We had the pleasure of chatting with Voice Actor Brian Vaughn!
1.What inspired you to become a voice actor?
“When I was a kid, I mostly wanted to be a part of the same people who did the whacky voices for cartoons like Ed, Edd and Eddy. I loved to laugh and loved to make people laugh, so naturally it was something I always thought about doing, but never knew how to get into.”
2.Can you describe your process for preparing for a voice acting role?
“My biggest thing I do before recording is to take at least a five to ten minute walk, if not longer. This opens up the airways a lot and gives you plenty of fresh air to work with, really enhancing your mind and body before even going to the mic. Afterwards I get some water, re-read the script a few times to see if we have any kind of ‘input’ before doing a character role (some directors are vague and some hide the context a bit further down), that way I can bring their role to life. I love helping others with their passions, so I want to do it justice. Oh and I sometimes listen to a bunch of pronunciations online for certain words, so I can get’m just right!”
3.What has been your biggest challenge as a voice actor and how have you overcome it?
“So far it was my confidence. Screw the lack of finding work, confidence is the hardest thing to apply to voice acting and it was for me in particular. I got through it by just saying, to hell with it. I had to carry myself with not pride or arrogance, but the knowledge that I have the skills, talent and the voice to do wonderful things. I also know darn well that I could make people feel something.. I give 100% each time I work, that’s something to smile about.”
4.Can you tell us about a particularly memorable project you’ve worked on and why it stands out to you?
“Project Wingman. It’s memorable for me as it’s my first bigger game I ever worked on, but mostly how casual and cool the director was. I literally just got a message over Discord asking about doing some voice work and it was all legitimate. The guy was actually the writer for Project Wingman and he’s incredibly down to earth and friendly. But to see it come through Discord out of the blue? Man, that was cool.”
5. How do you handle the pressure of performing in front of a microphone?
“I always had ‘stage fright’, so performing live was my biggest fear. I got over that by streaming on Twitch oddly enough. People like me for who I am and I learned that if they were to be superficial about my looks or voice, then they weren’t meant to be around me anyway. Directors are the same way; if you chose me for a role, then it’s pretty clear that you wanted me there, so I don’t have to worry about them mocking me or anything. It’s all a mutual gain – if I mess up, they help me figure out how to best make their work shine. Or if they have a vision, they want to help me bring it to life. It’s all friendly.”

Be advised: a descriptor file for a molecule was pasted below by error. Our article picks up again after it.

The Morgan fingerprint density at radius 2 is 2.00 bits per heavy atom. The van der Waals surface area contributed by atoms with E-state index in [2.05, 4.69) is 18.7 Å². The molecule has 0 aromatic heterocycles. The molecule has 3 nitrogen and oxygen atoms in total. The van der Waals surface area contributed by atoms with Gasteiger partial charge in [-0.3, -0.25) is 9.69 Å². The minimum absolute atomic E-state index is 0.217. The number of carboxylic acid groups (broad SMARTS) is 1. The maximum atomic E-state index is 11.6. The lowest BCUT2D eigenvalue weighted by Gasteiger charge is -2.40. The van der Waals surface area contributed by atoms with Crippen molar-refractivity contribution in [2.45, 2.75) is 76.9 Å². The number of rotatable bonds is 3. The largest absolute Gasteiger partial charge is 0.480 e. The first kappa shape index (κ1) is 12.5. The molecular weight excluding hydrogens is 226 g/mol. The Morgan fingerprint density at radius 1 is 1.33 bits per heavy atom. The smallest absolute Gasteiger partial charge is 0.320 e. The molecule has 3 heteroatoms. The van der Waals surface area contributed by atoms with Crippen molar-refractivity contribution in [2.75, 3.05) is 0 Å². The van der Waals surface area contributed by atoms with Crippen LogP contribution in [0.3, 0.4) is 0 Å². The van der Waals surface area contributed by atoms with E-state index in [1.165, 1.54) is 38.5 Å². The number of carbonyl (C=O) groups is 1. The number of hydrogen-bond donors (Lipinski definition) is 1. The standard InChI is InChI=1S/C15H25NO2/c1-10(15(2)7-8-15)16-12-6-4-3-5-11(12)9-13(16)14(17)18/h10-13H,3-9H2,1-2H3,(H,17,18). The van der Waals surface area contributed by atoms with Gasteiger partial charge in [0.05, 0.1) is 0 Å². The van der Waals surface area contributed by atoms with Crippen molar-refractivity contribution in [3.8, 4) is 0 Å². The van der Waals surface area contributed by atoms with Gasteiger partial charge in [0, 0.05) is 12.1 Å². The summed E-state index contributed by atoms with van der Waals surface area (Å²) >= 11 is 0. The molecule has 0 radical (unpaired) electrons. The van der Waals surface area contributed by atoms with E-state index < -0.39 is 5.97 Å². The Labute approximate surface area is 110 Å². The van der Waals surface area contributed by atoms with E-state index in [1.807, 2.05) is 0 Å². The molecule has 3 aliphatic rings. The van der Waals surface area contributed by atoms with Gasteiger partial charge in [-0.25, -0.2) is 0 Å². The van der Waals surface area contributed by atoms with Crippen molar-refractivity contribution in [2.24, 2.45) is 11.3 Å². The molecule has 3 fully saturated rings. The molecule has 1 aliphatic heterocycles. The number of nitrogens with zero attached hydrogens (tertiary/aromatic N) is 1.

6.Can you share any advice for aspiring voice actors just starting out in the industry?
“You’re going to fail and you’re going to succeed. You won’t get everywhere right away and that’s okay. You need to learn to take failure in stride and not let it bring you down or burn you out, neither can you let success get to your head and inflate it. It’s all about finding a solid balance between everything. You’ll see so many people kissing each other’s butts on social media and these folk will get absolutely famous doing so. But you? You might take your own lack of work as a failure because you aren’t like them or you don’t have connections or a director chose someone more popular, etc. Don’t compare yourself, compose yourself. When one door closes, another door opens. Stand out from the crowd and be the best YOU that YOU can be, because there’s only ONE YOU in the world and that’s who someone will hire one day. As for success? Relish it, cherish it, show it off, but don’t inflate your ego and think you’re above people. It’s hard not to be that way, trust me I’ve seen many people go down that road. Just gotta stay humble.”
7.Can you tell us about a time when you had to adapt to a new character or voice?
“I can tell you about the first game I was hired to star in. They wanted me to do monster voices, not just the gruff ones either, cutesy ones. For a baritone like me that was a pain in the ass and a worrying moment as I hadn’t been a voice actor for too long at that point hah. I had to really focus on my inner child there and raise my voice so I could do cute little dragon-growls and what not, all while indirectly discovering how I could do voices for slimes and other creatures. The game? Potion Commotion!”
8. How do you stay motivated and engaged during long recording sessions?
“You’re going to laugh, but I look at the future of what I might get later. One good recording and someone might listen and think, damn, this guy has what it takes to be in a bigger production. That and I also want to see the audience reaction. I love making people laugh and smile or feel some form of emotion.”